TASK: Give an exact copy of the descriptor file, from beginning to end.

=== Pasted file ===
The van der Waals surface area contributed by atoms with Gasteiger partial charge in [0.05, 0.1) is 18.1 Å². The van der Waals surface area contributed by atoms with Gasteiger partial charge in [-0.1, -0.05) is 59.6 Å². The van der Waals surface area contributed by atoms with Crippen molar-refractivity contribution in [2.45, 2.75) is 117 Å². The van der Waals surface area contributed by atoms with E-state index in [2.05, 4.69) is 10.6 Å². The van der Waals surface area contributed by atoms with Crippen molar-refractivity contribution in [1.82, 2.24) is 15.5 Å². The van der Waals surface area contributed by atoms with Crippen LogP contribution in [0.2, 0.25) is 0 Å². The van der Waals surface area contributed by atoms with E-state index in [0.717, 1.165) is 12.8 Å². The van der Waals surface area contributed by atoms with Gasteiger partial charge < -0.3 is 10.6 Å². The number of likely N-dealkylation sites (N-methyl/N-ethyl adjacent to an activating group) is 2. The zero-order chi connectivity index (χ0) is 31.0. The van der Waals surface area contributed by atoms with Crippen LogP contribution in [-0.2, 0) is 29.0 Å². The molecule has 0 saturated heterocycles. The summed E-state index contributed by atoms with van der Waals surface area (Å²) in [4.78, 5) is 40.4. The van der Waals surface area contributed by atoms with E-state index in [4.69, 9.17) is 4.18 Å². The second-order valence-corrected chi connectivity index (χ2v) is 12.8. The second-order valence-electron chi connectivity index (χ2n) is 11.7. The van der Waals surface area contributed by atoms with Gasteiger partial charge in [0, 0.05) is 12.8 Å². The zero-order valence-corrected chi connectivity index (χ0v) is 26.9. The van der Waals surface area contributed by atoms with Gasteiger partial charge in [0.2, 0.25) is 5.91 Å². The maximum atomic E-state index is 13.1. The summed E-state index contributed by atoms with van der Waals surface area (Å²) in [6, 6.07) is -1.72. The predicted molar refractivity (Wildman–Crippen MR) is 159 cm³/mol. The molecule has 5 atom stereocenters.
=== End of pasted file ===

The van der Waals surface area contributed by atoms with Gasteiger partial charge in [0.05, 0.1) is 18.1 Å². The van der Waals surface area contributed by atoms with Gasteiger partial charge in [-0.1, -0.05) is 59.6 Å². The van der Waals surface area contributed by atoms with Crippen molar-refractivity contribution in [2.45, 2.75) is 117 Å². The van der Waals surface area contributed by atoms with E-state index in [2.05, 4.69) is 10.6 Å². The van der Waals surface area contributed by atoms with Crippen molar-refractivity contribution in [1.82, 2.24) is 15.5 Å². The van der Waals surface area contributed by atoms with Crippen LogP contribution in [0.2, 0.25) is 0 Å². The van der Waals surface area contributed by atoms with E-state index in [0.717, 1.165) is 12.8 Å². The van der Waals surface area contributed by atoms with Gasteiger partial charge < -0.3 is 10.6 Å². The number of likely N-dealkylation sites (N-methyl/N-ethyl adjacent to an activating group) is 2. The zero-order chi connectivity index (χ0) is 31.0. The van der Waals surface area contributed by atoms with Crippen LogP contribution in [-0.2, 0) is 29.0 Å². The molecule has 0 saturated heterocycles. The summed E-state index contributed by atoms with van der Waals surface area (Å²) in [4.78, 5) is 40.4. The van der Waals surface area contributed by atoms with E-state index in [4.69, 9.17) is 4.18 Å². The second-order valence-corrected chi connectivity index (χ2v) is 12.8. The second-order valence-electron chi connectivity index (χ2n) is 11.7. The van der Waals surface area contributed by atoms with Gasteiger partial charge in [0, 0.05) is 12.8 Å². The zero-order valence-corrected chi connectivity index (χ0v) is 26.9. The van der Waals surface area contributed by atoms with Gasteiger partial charge in [0.2, 0.25) is 5.91 Å². The maximum atomic E-state index is 13.1. The summed E-state index contributed by atoms with van der Waals surface area (Å²) in [6, 6.07) is -1.72. The predicted molar refractivity (Wildman–Crippen MR) is 159 cm³/mol. The molecule has 5 atom stereocenters.